This is a news release from LSU AgCenter
BATON ROUGE, LA. – It has been about 12 years since West Nile virus, the mosquito-borne disease was, first identified in Louisiana, but this year the chikungunya fever has made its presence known.
The disease, which has been recognized in Asia and Africa for more than 60 years, was seen for the first time in the Western Hemisphere last December when it showed up in the Caribbean, said LSU AgCenter entomologist Kristen Healy.
"We know of eight cases of chikungunya fever so far in the state of Louisiana," Healy said. "There has been one case in Grant Parish, three cases in Jefferson, three in Orleans and one in Tangipahoa."
Each of the cases was imported into the state, Healy said. "Three were from Haiti and five from the Dominican Republic."
Healy said the disease is spread from person to person by mosquito bites, but she assures that the disease is considered to be relatively mild when compared with other mosquito-borne diseases like malaria, dengue fever and yellow fever.
"Some people will have been infected with the virus but show no symptoms, as with West Nile virus," Healy said. "Those who have symptoms will normally experience joint pain and fever, which can last as long as six to eight months."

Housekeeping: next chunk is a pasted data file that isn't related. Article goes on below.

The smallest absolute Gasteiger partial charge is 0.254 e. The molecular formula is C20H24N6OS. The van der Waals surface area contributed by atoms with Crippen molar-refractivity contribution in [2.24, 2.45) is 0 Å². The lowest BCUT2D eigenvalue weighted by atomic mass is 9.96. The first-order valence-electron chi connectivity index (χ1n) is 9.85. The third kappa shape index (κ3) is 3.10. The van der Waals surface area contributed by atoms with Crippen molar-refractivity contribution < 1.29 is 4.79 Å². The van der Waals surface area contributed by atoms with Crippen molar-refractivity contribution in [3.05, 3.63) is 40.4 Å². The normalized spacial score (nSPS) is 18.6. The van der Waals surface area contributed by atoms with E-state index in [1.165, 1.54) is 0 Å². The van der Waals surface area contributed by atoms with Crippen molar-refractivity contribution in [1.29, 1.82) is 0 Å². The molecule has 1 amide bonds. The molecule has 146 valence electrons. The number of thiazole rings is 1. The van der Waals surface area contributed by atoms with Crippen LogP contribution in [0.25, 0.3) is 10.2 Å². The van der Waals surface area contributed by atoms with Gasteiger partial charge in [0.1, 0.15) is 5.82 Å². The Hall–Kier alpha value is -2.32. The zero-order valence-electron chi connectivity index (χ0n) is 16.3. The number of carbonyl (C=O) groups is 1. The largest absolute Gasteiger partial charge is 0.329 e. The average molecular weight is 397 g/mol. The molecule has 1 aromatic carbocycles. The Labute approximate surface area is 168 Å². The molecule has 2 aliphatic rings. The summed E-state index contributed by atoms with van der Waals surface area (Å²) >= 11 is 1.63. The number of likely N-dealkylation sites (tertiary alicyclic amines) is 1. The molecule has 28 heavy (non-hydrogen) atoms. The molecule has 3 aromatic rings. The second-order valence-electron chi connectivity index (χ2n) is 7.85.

The disease is transmitted by female Asian Tiger mosquitoes taking a "blood meal"– a requirement in the insect's reproductive process – from an infected person and transmitting it to another person, Healy said.
This is different from West Nile virus transmission, which is transmitted by mosquitoes first biting infected birds then biting humans.
In past years, about 20 imported cases of the disease were treated in the U. S. each year from people who have traveled to Asia or Africa and brought it back, she said.
The disease is unlikely to be fatal, but it is possible, she said. "This is especially true in the elderly, those who are seriously ill and newborns of infected mothers."
There is no antivirus treatment available for chikungunya, Healy said. "Really, all that we can do right now is provide some relief for the symptoms."
Healy said the public needs to do its part in controlling mosquitoes by making sure they are not providing a breeding ground by leaving standing water around.
This has been a good year for mosquitoes because of the large amount of rain in the state, she said.
"That is part of the problem, but we have to take some of the blame also," Healy said. "Even I'm guilty of sometimes not getting rid of standing water around my home."